DUBAI // Students in Dubai will be offered 35 new degree programmes this year in practical subjects that improve their chances of a career in industry.
Universities such as Amity and Heriot-Watt will add degrees in tourism and hospitality, engineering and accounting, bringing the number of courses available at Dubai International Academic City institutions to 355.
The move shows universities are "responding to the demands of local industry and providing a range of programmes that not only educate local students, but increase their prospects of employment upon graduation", said Dr Ayoub Kazim, head of Diac.
Eleven of the new courses will be undergraduate, 17 postgraduate and seven doctoral.
Engineering is one of the most sought-after courses. "We have introduced a new undergraduate programme in automobile engineering and two master's programmes in digital electronics and advanced communication and manufacturing engineering and technology," said Dr Kota Reddy, chair of the department of engineering at the branch campus of Manipal University in India.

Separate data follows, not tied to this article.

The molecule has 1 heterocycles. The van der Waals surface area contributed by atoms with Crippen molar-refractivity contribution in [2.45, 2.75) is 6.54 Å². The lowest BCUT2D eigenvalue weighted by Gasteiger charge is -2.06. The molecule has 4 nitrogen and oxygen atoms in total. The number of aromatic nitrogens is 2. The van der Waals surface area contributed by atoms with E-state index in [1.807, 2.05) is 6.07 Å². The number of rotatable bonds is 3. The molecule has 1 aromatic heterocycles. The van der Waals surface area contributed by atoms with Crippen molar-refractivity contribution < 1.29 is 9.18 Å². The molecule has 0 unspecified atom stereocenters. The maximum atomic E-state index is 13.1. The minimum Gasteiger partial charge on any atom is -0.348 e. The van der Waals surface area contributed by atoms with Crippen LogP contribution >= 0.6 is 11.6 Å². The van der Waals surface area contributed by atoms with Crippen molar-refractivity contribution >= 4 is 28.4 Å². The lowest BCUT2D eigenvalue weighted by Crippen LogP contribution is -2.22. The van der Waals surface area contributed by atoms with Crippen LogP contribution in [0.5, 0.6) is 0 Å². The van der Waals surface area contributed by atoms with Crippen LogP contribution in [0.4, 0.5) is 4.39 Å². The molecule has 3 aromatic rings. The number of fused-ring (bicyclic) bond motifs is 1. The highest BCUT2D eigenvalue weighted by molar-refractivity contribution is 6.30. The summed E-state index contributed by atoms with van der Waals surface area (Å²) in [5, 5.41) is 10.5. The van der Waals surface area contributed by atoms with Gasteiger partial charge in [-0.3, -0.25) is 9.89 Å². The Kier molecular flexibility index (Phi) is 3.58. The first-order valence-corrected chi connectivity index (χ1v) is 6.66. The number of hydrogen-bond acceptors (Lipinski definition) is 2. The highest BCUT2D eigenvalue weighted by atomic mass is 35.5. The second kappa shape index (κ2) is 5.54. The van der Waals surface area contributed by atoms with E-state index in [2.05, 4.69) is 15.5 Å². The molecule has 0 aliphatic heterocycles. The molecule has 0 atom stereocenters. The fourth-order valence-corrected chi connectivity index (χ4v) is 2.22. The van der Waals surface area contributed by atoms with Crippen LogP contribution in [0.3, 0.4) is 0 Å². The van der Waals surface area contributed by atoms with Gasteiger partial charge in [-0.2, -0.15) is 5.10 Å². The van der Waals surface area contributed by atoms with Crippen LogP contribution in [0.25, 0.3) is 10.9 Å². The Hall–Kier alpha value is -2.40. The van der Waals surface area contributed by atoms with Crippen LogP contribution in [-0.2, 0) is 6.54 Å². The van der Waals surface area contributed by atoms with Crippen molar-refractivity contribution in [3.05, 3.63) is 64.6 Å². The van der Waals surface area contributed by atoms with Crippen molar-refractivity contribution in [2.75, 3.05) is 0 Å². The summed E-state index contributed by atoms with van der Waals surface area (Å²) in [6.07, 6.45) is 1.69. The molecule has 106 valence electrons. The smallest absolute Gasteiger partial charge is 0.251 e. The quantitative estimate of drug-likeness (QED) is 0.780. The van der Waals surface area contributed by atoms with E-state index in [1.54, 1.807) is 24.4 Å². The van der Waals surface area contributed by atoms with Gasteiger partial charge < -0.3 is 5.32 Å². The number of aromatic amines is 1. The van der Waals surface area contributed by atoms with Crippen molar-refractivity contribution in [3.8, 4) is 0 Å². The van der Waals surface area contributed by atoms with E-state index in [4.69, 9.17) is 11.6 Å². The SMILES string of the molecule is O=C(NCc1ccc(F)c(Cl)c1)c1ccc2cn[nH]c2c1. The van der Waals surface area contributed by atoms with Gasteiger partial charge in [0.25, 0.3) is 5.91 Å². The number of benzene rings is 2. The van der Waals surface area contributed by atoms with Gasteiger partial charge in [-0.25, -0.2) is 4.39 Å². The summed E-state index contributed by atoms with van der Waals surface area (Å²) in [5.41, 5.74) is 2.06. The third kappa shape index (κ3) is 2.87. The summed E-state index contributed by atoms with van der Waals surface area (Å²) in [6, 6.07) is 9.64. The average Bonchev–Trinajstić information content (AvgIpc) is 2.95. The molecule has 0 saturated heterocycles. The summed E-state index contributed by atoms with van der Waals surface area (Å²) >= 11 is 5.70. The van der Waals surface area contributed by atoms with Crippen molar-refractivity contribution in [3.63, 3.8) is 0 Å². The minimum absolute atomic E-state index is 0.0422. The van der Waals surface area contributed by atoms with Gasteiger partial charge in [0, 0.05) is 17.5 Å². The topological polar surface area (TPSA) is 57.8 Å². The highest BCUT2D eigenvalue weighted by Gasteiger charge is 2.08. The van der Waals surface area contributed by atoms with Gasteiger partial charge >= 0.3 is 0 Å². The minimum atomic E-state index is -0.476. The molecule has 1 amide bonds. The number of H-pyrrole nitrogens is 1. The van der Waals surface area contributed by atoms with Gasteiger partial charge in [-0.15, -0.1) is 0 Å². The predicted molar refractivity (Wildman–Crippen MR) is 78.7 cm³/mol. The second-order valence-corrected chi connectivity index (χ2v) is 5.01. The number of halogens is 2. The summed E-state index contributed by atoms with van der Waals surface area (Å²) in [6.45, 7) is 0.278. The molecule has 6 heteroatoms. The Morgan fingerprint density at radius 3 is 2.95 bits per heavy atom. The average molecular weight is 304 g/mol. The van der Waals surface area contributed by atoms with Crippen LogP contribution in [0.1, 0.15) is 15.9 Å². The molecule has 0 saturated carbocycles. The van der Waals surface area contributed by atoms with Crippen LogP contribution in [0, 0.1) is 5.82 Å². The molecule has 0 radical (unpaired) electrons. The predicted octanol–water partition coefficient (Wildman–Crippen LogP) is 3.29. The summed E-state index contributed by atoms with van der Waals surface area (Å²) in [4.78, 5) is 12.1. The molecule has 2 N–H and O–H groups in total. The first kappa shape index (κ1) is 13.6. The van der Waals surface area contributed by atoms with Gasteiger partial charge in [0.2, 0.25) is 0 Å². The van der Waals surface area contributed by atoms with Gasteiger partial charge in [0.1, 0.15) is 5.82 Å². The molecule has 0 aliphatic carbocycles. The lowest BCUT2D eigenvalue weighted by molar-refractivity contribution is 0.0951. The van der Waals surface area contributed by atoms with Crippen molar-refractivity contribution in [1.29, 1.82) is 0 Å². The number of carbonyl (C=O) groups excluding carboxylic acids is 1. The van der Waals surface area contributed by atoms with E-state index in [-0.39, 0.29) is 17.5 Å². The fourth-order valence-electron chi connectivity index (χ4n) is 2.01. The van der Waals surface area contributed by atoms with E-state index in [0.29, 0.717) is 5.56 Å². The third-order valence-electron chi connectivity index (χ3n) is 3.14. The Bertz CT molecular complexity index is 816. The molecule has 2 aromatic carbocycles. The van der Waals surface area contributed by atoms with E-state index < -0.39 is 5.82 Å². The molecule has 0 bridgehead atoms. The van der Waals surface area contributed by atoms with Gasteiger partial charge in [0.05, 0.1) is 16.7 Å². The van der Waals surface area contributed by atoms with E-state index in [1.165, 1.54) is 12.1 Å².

"We will be adding further engineering streams to our portfolio in the coming academic year, reflecting the increased interest and demand for engineering programmes," Dr Reddy said.
Heriot-Watt University in Scotland, where the home campus in Edinburgh is known for its strong engineering programme, has also had increased demand for the subject at its Dubai branch.
This year the Dubai campus is introducing doctoral programmes in engineering, built environment and business.
"This we feel is needed by local industry and the vision to transform Dubai into a knowledge-based economy," said Dr Ammar Kaka, head of campus.
"There is a huge demand for this here and unfortunately a lack of supply."
The university will also introduce a master's degree in property finance "to address the professionalism within the property market here".
Diac commissioned a workforce planning study this year with the consultancy Deloitte.
It found the UAE was seen as the fourth most attractive education destination in the world, and the most attractive for emerging market economies, beating countries such as China, Singapore and Australia.
The report highlighted the 64 skills in high demand across a range of sectors in the region, including those required for entry-level tourism and senior-level telecoms roles.
Diac, which has 25 institutions including branch campuses and universities and colleges accredited by the Ministry of Education, is now working with business partners to address skills gaps, Dr Kazim said.